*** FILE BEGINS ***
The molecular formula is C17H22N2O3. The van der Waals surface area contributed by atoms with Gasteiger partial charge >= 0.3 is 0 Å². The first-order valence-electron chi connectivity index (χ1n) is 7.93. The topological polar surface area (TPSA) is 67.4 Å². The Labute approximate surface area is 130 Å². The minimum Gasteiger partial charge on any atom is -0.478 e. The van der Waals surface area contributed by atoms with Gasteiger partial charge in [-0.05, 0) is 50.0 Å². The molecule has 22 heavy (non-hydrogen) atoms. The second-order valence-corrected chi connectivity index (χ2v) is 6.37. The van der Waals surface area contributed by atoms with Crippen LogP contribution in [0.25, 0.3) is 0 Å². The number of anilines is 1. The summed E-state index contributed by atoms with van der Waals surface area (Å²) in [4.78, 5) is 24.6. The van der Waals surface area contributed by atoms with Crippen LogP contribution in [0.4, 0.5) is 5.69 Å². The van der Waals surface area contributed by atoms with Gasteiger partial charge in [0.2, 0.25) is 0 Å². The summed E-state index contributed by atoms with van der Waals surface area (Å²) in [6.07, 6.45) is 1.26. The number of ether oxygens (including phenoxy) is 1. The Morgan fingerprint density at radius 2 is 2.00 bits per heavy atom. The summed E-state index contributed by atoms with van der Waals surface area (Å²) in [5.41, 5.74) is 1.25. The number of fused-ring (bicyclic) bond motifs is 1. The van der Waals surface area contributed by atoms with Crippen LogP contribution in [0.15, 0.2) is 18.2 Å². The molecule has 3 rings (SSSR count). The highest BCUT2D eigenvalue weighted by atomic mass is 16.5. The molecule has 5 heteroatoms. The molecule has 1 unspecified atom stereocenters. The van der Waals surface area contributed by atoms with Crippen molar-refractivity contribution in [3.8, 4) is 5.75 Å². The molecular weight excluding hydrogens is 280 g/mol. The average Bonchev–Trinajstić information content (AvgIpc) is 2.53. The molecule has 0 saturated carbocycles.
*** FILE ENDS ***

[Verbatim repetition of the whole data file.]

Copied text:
The molecular formula is C17H22N2O3. The van der Waals surface area contributed by atoms with Gasteiger partial charge >= 0.3 is 0 Å². The first-order valence-electron chi connectivity index (χ1n) is 7.93. The topological polar surface area (TPSA) is 67.4 Å². The Labute approximate surface area is 130 Å². The minimum Gasteiger partial charge on any atom is -0.478 e. The van der Waals surface area contributed by atoms with Gasteiger partial charge in [-0.05, 0) is 50.0 Å². The molecule has 22 heavy (non-hydrogen) atoms. The second-order valence-corrected chi connectivity index (χ2v) is 6.37. The van der Waals surface area contributed by atoms with Crippen LogP contribution in [0.25, 0.3) is 0 Å². The number of anilines is 1. The summed E-state index contributed by atoms with van der Waals surface area (Å²) in [4.78, 5) is 24.6. The van der Waals surface area contributed by atoms with Crippen LogP contribution in [0.4, 0.5) is 5.69 Å². The van der Waals surface area contributed by atoms with Gasteiger partial charge in [0.2, 0.25) is 0 Å². The summed E-state index contributed by atoms with van der Waals surface area (Å²) in [6.07, 6.45) is 1.26. The number of ether oxygens (including phenoxy) is 1. The Morgan fingerprint density at radius 2 is 2.00 bits per heavy atom. The summed E-state index contributed by atoms with van der Waals surface area (Å²) in [5.41, 5.74) is 1.25. The number of fused-ring (bicyclic) bond motifs is 1. The van der Waals surface area contributed by atoms with Crippen LogP contribution in [0.15, 0.2) is 18.2 Å². The molecule has 3 rings (SSSR count). The highest BCUT2D eigenvalue weighted by atomic mass is 16.5. The molecule has 5 heteroatoms. The molecule has 1 unspecified atom stereocenters. The van der Waals surface area contributed by atoms with Crippen molar-refractivity contribution in [3.8, 4) is 5.75 Å². The molecular weight excluding hydrogens is 280 g/mol. The average Bonchev–Trinajstić information content (AvgIpc) is 2.53. The molecule has 0 saturated carbocycles.